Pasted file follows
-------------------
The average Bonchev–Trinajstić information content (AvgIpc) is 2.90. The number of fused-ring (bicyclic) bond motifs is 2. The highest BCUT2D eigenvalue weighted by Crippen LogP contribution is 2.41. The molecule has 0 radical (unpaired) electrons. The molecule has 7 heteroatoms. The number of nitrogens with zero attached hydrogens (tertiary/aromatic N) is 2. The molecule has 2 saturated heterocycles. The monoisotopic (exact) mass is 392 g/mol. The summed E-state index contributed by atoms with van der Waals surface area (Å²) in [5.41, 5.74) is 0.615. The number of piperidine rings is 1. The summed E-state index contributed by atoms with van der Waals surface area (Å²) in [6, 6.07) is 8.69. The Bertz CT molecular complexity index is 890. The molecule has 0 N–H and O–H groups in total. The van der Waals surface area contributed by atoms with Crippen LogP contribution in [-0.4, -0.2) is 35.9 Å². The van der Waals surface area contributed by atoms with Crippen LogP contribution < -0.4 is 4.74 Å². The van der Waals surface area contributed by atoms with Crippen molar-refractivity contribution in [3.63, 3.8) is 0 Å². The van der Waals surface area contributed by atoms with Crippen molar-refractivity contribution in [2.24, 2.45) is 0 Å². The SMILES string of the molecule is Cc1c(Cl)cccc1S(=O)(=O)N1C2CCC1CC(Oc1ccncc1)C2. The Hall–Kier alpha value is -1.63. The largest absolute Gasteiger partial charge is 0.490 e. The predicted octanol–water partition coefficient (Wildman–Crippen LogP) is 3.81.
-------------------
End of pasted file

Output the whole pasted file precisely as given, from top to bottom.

The average Bonchev–Trinajstić information content (AvgIpc) is 2.90. The number of fused-ring (bicyclic) bond motifs is 2. The highest BCUT2D eigenvalue weighted by Crippen LogP contribution is 2.41. The molecule has 0 radical (unpaired) electrons. The molecule has 7 heteroatoms. The number of nitrogens with zero attached hydrogens (tertiary/aromatic N) is 2. The molecule has 2 saturated heterocycles. The monoisotopic (exact) mass is 392 g/mol. The summed E-state index contributed by atoms with van der Waals surface area (Å²) in [5.41, 5.74) is 0.615. The number of piperidine rings is 1. The summed E-state index contributed by atoms with van der Waals surface area (Å²) in [6, 6.07) is 8.69. The Bertz CT molecular complexity index is 890. The molecule has 0 N–H and O–H groups in total. The van der Waals surface area contributed by atoms with Crippen LogP contribution in [-0.4, -0.2) is 35.9 Å². The van der Waals surface area contributed by atoms with Crippen LogP contribution < -0.4 is 4.74 Å². The van der Waals surface area contributed by atoms with Crippen molar-refractivity contribution in [3.63, 3.8) is 0 Å². The van der Waals surface area contributed by atoms with Crippen molar-refractivity contribution in [2.24, 2.45) is 0 Å². The SMILES string of the molecule is Cc1c(Cl)cccc1S(=O)(=O)N1C2CCC1CC(Oc1ccncc1)C2. The Hall–Kier alpha value is -1.63. The largest absolute Gasteiger partial charge is 0.490 e. The predicted octanol–water partition coefficient (Wildman–Crippen LogP) is 3.81.